Fiat Ritmo 130TC Abarth 1987 (with 31,500 miles)
It’s fair to say that the hot hatch revolution had gone through an impressive evolution since its inception during the 1970s. The formula was simple: take a small three door Hatchback, add a suitably souped-up engine and apply some eye-catching body-styling kit.
As the hot-hatch battle began to heat up, Fiat came up with an interesting and unique solution for adding the power required to their hot-hatch. Their version was unique to every other manufacturer out there, who all seemed to be moving to fuel injection or forced induction as their prefered way forward.
In 1984 Fiat released the final production model of the Fiat Ritmo / (Strada) as the 130 TC Abarth. Both cars were identical, just badged differently for different markets, both were based on the Ritmo 2 door body. Fiat used the expertise of their tuning company Abarth, to add some exciting modifications for a sporty feel.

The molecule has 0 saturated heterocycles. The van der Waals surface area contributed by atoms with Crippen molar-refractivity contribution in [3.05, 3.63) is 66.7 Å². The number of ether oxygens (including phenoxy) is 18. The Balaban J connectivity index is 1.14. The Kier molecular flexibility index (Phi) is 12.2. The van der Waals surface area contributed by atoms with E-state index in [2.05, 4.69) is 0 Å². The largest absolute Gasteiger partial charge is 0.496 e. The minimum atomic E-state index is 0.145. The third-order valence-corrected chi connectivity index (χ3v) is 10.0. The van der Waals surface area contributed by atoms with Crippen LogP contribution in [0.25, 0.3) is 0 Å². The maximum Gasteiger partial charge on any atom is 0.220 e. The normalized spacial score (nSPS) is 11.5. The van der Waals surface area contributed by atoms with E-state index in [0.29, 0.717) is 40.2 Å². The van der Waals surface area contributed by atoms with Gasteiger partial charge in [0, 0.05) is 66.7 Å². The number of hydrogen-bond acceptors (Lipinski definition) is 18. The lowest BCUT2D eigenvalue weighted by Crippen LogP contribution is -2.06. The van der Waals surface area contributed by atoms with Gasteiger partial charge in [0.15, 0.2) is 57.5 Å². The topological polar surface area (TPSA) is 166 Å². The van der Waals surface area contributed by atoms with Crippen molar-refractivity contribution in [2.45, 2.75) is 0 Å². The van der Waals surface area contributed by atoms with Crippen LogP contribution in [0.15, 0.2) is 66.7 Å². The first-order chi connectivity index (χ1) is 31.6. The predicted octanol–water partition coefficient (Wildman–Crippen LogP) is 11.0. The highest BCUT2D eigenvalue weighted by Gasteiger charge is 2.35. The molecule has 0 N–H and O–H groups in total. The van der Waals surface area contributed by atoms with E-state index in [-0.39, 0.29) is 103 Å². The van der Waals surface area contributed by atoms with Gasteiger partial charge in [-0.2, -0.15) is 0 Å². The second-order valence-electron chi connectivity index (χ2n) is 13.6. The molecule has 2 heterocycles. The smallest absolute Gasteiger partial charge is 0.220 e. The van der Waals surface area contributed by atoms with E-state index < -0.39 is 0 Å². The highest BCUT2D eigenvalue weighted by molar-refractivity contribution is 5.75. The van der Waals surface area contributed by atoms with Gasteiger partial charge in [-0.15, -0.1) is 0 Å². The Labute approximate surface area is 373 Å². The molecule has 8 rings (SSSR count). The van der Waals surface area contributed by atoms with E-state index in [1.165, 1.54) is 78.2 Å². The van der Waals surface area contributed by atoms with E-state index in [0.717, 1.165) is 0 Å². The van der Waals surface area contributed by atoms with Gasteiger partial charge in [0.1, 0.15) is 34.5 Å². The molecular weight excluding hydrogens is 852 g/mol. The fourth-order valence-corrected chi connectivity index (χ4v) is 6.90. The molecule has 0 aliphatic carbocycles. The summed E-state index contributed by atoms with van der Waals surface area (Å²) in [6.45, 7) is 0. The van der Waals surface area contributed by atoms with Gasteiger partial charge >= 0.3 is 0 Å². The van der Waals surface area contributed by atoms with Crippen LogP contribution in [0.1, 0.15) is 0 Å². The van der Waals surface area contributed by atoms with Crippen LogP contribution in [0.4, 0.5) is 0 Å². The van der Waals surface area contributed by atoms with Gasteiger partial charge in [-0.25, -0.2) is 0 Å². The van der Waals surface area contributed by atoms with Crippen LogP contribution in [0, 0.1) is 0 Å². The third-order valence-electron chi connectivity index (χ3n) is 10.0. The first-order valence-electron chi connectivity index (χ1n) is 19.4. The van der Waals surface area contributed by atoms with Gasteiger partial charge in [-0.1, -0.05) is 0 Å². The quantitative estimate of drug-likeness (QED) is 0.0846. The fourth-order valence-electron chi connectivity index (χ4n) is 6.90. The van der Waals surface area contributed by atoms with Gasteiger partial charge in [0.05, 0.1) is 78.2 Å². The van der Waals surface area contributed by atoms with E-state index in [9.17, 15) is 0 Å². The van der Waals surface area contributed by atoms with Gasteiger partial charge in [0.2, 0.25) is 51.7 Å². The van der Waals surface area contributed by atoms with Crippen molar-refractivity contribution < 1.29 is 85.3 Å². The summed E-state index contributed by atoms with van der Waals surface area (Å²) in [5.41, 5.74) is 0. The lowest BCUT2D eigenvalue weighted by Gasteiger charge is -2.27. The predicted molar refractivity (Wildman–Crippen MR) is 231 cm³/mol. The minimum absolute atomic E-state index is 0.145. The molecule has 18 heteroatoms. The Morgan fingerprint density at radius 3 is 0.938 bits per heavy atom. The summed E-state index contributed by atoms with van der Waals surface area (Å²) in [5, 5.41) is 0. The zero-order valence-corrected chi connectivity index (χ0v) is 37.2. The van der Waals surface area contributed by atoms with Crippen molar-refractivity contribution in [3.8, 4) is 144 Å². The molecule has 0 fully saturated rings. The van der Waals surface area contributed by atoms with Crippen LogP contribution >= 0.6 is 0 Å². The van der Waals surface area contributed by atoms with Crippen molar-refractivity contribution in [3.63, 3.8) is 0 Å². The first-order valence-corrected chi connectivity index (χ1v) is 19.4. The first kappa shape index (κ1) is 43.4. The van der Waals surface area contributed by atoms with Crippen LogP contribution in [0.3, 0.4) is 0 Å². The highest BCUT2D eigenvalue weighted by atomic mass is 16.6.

Abarth changed the suspension and popped in a 2.0lt twin-cam engine, a much larger unit than everyone one else were using in their hot-hatches. Instead of using fuel-injection, Abarth mated it to a pair of juicy Weber carburetors, taken from the Strada’s stablemate, the Fiat 131 Mirifori Sport.
This engine combination gave this car lots of oomph with lots of low down torque for rapid acceleration.
The handling was really firm, too firm for everyday driving and it made the car un-drivable over long distances. The raw powerful twin-cam mated to a close ratio ZF gearbox made the 130TC a handful to drive, with the performance, 0-60mph in 8.2 seconds, enough to outpace many of its contemporary rivals such as the Vw Golf GTi, Ford Escort XR3i, and just enough to trouble the Opel Kadett GTE.
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